[F] New York Times on the Web Forums  / Science  /

    Missile Defense

Russian military leaders have expressed concern about US plans for a national missile defense system. Will defense technology be limited by possibilities for a strategic imbalance? Is this just SDI all over again?

Earliest MessagesPrevious MessagesRecent MessagesOutline (7710 previous messages)

lunarchick - 09:27am Aug 1, 2001 EST (#7711 of 7773)

A guy told me his 'grandpa' was an alcoholic, married to a Mary Booth (way back) - whose brother William Booth then saw the need to look after alcoholic men. His grandpa emigrated to Oz and lived 'out of town' and away from alcohol.

A tv documentary film tonight re Russia and an Alcoholism-culture, showed the need for them to take alcohol abuse seriously. Tightening up on underage sales, the quality of the brew, and generally c h a n g i n g the culture so that alcohol is not seen as the 'norm'.

rshowalter - 03:00pm Aug 1, 2001 EST (#7712 of 7773) Delete Message
Robert Showalter

MD7693 rshowalter 7/31/01 9:55pm asked gisterme to clarify a question of antecedants on a situation where we seem to be in contradiction with each other. br> MD7671gisterme 7/31/01 8:34pm MD7672 rshowalter 7/31/01 8:38pm

I'd said that, though the lasar and guidance image system resolution of lasar "space weapons" might eventually match the Hubble Space telescope's wonderful resolution, that wasn't " nearly good enough for some of the "death ray" schemes people seem to have been imagining, and drawing pictures about, and writing about without considering the numbers.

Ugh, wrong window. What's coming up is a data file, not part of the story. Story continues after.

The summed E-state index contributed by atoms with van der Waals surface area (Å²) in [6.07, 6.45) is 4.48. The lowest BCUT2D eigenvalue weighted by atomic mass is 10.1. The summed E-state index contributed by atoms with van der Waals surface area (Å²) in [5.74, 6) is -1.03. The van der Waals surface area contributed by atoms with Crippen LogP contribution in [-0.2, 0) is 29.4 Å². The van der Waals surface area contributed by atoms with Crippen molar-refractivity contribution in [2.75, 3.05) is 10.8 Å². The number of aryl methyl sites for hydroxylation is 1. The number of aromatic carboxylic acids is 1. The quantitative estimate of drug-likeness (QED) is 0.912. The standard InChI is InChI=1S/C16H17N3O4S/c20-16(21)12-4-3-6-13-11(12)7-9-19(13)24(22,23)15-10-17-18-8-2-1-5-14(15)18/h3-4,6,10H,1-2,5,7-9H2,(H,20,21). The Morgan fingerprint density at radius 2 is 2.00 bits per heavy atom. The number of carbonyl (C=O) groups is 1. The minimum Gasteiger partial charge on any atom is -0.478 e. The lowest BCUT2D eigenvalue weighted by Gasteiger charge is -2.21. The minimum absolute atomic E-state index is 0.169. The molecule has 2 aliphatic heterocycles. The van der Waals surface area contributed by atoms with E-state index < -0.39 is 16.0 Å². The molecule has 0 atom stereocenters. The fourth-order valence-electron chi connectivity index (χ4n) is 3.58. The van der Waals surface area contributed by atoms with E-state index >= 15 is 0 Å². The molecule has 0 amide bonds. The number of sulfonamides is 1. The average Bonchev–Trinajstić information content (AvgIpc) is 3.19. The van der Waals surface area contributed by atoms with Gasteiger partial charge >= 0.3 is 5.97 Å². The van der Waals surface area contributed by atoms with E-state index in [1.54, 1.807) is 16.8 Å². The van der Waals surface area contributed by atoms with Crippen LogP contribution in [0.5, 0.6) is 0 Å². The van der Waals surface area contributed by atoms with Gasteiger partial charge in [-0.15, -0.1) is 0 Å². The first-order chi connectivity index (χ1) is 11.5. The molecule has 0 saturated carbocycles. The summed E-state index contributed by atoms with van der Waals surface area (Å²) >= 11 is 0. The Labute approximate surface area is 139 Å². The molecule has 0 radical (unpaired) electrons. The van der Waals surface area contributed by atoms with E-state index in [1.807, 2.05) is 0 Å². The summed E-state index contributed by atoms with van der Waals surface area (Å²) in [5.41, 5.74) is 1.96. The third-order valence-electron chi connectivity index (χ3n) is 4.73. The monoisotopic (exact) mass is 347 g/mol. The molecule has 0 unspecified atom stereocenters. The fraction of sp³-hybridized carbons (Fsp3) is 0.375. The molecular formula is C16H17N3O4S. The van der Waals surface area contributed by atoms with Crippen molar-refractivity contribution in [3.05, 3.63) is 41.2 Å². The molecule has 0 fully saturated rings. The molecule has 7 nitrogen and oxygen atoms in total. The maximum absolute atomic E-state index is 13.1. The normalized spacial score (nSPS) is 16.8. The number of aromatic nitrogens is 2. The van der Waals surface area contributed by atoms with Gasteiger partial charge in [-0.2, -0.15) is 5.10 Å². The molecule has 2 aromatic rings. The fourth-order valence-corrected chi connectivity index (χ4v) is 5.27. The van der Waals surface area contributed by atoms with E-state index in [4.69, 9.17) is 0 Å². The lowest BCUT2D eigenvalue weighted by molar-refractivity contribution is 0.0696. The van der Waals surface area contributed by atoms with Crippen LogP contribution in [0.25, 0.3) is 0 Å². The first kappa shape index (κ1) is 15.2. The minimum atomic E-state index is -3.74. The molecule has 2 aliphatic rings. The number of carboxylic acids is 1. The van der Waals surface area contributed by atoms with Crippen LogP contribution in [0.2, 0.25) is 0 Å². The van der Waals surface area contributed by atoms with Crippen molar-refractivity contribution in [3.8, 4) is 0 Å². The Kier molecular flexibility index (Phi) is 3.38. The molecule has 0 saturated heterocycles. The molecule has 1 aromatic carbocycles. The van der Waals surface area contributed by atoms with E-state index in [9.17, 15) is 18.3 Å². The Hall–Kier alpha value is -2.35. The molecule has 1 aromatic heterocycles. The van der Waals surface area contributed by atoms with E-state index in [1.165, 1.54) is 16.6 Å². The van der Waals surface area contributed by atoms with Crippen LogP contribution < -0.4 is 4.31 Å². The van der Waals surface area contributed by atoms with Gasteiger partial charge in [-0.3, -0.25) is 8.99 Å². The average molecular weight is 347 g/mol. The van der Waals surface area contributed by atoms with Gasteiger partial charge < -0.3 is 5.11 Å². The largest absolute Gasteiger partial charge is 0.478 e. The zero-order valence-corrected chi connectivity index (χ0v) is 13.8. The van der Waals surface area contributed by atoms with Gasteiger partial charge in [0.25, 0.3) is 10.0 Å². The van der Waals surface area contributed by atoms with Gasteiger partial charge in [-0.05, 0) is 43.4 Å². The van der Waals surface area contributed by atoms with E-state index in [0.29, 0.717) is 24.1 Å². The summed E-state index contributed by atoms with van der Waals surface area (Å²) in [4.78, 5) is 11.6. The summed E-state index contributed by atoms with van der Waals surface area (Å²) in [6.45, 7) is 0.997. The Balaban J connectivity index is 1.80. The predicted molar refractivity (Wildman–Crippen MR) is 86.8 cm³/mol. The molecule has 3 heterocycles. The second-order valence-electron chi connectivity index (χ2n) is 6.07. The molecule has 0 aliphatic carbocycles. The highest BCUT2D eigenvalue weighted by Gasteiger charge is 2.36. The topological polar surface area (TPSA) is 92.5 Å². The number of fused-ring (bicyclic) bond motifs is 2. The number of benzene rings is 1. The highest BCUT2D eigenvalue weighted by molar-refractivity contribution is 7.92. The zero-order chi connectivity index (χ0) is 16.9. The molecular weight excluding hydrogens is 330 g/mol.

I cited space telescope images, which show stars as blobs of light. dec97-hubble butterfly and said

"The stars are so far away, that they are essentially point sources -- with angles like 10e-12 radians -- -- the imperfection of the optics smears them into "blobs" with a resolution of 5 x 10e-7 radians, or "worse." And that just isn't good enough for a "death ray" in space. The death ray idea makes sense (if you don't remember about reflective coatings) if you forget the resolution numbers. But the numbers rule that dream out.

" gisterme has argued that, for "point sources" that are intense enough, the geometrical issues don't hold, and don't limit what can be destroyed. MD6695 gisterme 7/6/01 3:10pm

"But that's wrong.

gisterme responded

"...But that's wrong...."

"Is not!"

Let's consider two targets, each emitting the same amount of light. One, from the distance to a telescope, subtends .2 microradians of arc, the other is .2 nanoradians of arc -- so one "bulls eye" is a million times larger than the other but to the telescope the tow sources look exactly the same, because both are well below the optical resolution that can be resolved.

Now, what gisterme is saying is that two "targets" --- are equally easy to destroy with a "perfect" lasar beam.

The bulls eyes are of very different sizes.

The difficulty of hitting them is in proportion to their area --- and, above a threshold, has little to do with source intensity for a lasar weapon.